“Harlem” centers around the question of what happens to a dream when it is deferred – does it go away, fester, or explode?
In “The Weary Blues,” the speaker wanders down Harlem's Lenox Avenue at night and hears a lone musician playing the blues. The musician sways back and forth on his stool, singing mournfully about his loneliness and his wish to die. He finishes playing late at night, after which he goes home and sleeps.
In “Dreams,” the speaker counsels the readers to hold on tight to their dreams, for a life without dreams is comparable to a “broken-winged bird” and a "barren field."
In “Mother to Son,” a mother tells her son that her life has not been easy but she has always kept going. She does not want him to give up or turn back because she is still climbing the stairs.
In “I, Too,” the speaker claims that he "is America" even though he is forced to eat dinner in the kitchen when guests come. Someday, he knows that he will sit at the table and everyone will see how beautiful he is.
In “Negro Speaks of Rivers,” the speaker says he has known ancient rivers and his soul has grown deep like them. He has bathed in the Euphrates, built his hut along the Congo, watched the pyramids rise along the Nile, and has even seen Lincoln on the Mississippi. He has known all of these “ancient, dusky rivers.”
In “My People,” the speaker exhorts the beauty of his African American people, comparing them to stars and the sun and the night.
In “Let America be America Again,” the speaker says that the American dream has never evolved into something more than a dream. Freedom and equality are not a reality for slaves, toiling immigrants, bondsman farmers, poor white people, or Native Americans. America has grown to embody greed and injustice; many citizens are trapped in a cycle of poverty with no channel for escape. However, these are the same people who once came to America possessing pure and inspiring dreams, and there is still a chance that those dreams can become reality. When that happens, America can be America again.
In “American Heartbreak,” the speaker says he (and all African American people) are the rock that American freedom stumped its toe on, and represent the mistake Jamestown made. He is referring to the disparity between the ideals of America's founders and the creation of a slave system.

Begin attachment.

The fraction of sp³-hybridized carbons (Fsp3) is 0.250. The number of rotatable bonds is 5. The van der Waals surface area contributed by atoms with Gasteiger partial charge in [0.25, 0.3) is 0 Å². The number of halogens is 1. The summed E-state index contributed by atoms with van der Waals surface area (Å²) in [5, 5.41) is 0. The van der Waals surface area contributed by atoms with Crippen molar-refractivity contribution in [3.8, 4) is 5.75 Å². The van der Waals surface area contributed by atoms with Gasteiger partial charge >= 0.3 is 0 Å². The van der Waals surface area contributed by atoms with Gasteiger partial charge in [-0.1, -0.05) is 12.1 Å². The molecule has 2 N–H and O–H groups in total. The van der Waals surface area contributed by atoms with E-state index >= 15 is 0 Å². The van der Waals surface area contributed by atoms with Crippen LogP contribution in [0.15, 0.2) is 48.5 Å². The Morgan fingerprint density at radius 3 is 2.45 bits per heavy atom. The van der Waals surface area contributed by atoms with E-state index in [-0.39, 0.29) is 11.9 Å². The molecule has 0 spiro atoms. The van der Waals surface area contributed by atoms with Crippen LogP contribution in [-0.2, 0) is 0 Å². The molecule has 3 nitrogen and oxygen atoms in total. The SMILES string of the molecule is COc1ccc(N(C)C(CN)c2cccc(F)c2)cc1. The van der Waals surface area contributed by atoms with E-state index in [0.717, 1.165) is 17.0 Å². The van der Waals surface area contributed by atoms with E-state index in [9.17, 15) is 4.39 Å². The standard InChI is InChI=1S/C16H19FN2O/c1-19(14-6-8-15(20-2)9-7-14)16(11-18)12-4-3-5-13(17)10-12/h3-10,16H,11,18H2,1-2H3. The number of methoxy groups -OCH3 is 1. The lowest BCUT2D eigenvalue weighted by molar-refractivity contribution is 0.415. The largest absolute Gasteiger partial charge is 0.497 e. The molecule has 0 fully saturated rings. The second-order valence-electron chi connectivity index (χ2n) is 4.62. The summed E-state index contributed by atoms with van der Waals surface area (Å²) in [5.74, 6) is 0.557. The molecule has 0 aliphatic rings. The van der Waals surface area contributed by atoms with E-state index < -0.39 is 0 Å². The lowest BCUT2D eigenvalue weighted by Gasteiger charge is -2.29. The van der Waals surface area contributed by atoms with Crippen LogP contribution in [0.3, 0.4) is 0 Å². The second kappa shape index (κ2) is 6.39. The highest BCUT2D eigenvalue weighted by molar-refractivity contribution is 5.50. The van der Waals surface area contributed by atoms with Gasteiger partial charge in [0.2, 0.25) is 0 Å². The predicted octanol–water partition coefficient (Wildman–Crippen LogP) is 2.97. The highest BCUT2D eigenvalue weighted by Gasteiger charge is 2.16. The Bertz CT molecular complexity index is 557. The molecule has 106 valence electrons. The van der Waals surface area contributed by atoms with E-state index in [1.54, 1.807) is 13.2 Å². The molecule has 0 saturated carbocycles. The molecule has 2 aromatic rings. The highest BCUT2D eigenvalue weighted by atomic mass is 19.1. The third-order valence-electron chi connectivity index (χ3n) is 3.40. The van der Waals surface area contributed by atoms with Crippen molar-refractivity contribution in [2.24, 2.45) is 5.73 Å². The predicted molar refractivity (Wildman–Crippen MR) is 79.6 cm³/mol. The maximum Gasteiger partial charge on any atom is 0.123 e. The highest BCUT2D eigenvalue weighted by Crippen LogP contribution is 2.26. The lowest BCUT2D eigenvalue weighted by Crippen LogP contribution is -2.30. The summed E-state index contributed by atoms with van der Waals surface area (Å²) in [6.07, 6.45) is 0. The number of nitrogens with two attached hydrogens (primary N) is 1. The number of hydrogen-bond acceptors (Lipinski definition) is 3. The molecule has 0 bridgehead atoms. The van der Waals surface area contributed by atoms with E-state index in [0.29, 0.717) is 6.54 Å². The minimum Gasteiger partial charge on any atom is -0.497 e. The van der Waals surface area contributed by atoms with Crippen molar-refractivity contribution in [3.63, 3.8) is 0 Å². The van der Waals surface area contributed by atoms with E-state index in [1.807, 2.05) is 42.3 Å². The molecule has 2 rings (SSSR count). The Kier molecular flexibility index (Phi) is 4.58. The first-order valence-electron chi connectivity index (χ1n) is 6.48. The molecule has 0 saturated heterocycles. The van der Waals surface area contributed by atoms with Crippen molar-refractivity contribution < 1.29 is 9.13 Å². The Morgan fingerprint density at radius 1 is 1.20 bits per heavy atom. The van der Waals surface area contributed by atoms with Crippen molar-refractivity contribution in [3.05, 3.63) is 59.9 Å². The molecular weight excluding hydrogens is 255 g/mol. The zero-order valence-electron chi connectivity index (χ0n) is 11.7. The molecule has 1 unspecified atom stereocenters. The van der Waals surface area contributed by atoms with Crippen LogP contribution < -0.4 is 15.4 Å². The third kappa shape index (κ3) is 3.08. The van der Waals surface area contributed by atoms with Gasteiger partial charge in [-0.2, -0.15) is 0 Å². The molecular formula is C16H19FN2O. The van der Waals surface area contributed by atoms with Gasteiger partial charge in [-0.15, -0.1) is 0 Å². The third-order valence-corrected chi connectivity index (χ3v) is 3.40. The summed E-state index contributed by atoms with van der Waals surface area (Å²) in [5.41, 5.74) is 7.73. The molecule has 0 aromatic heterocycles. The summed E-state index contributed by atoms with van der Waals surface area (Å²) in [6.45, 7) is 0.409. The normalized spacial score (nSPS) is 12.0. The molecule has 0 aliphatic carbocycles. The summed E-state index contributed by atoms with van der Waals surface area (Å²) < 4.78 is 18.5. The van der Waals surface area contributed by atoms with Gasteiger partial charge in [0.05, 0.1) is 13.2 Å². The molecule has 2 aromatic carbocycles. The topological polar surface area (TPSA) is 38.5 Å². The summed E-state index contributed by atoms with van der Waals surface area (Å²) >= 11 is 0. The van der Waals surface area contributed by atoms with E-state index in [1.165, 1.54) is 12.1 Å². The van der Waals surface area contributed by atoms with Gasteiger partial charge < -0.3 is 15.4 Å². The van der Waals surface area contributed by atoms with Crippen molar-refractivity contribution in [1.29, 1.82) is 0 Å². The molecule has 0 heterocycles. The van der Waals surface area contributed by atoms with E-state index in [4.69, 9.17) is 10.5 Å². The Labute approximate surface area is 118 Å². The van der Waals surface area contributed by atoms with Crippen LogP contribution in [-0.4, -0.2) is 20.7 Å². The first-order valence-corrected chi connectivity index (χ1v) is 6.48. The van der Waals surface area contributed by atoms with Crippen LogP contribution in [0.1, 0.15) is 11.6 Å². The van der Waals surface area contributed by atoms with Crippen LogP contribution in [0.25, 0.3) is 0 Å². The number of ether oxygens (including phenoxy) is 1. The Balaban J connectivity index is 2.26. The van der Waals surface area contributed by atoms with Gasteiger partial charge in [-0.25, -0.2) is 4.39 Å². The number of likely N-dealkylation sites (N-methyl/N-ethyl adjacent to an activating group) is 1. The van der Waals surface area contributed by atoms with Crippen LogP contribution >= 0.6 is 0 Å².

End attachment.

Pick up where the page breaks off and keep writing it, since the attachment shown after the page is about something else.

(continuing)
In “Life is Fine,” the speaker describes his despair over a lost love. He tries to drown himself, but finds the water to be too cold. He thinks about jumping off a building, but it is too high. He eventually decides to keep living, proclaiming that he will be “dogged” if his baby sees him give up. Life, he concludes, is fine.
In “As I Grew Older,” the speaker explains that he had almost forgotten his dream from long ago. A thick wall descended between himself and his dream, casting a shadow on him. The speaker specifies that he is black and lies in that shadow. As he grows older, though, he decides to break through the wall with his hands, smashing the night and shattering it into sun so that he can be reunited with his dream.
In “April Rain Song,” the speaker delights in the sights and sounds of the spring rain.
In “Mulatto,” a biracial boy confronts his white father. The father, filled with rage, insists that he is not the boy's father. Instead, the white man claims that female slaves' bodies are toys and exist to satisfy the white man’s lust. The son addresses his white half-siblings, asking them if they consider their (white) mother's body to be a toy, but they, too, disown him. By the end of the poem, the speaker has come to terms with the role of biracial children in the world, and realizes that he is not alone.
In “Theme for English B,” a young African American college student works on an assignment - he must write a piece about himself that is true. He walks home and sits down in his Harlem apartment, explaining who he is and what he likes. He wonders if his writing is "colored" because he is "colored." He eventually concludes that he and his white instructor are inextricably connected and can learn from each other.
In “50-50,” a woman plaintively laments her loneliness, wishing for a man to share her bed and hold her hand. A male voice tries to calm her down, offering to share her bed… and her money.
In “Harlem Sweeties,” the narrator extols the merits of the beautiful women in Harlem, comparing their varying skin tones to luscious sweets, desserts, and fruits.
“On the Road” is a short story about Sargeant, a large, unemployed black man who is trying to find solace during the Depression. One night, he comes to a parsonage in the hopes of finding shelter from the driving snow. The (white) Reverend, exemplifying racism and hypocrisy, refuses Sargeant entry, so he goes to the church next door. There, Sargeant finds the door locked, so he tries to push it open. White bystanders yell at him, but he insists that he needs a place to sleep. The cops arrive, but they come too late - Sargeant has pulled the whole church down, burying the bystanders in the rubble.
As he walks away from the ruins, Sargeant notices that Christ has descended from the cross and is walking alongside him. The two converse amiably and walk together for a short way. Christ says he is tired of this place and wants to move on - the white parishioners have imprisoned him on the cross but do not live by his teachings. The two travelers bid each other adieu at a hobo jungle by the train tracks, where Sargeant spends the night. The next morning, Sargeant catches a train. He feels a pain on his knuckles and jerks awake to realize he is not on a train but in a jail cell.
The harsh reality emerges: Sargeant never walked away from the church, In fact, he was jailed for trying to break in. Sargeant hollers at the policeman, who tells him to be quiet. Sergeant does not give into the policeman's demands, and threatens to pull the jail down. He then wonders out loud if Christ ever made it to Kansas City.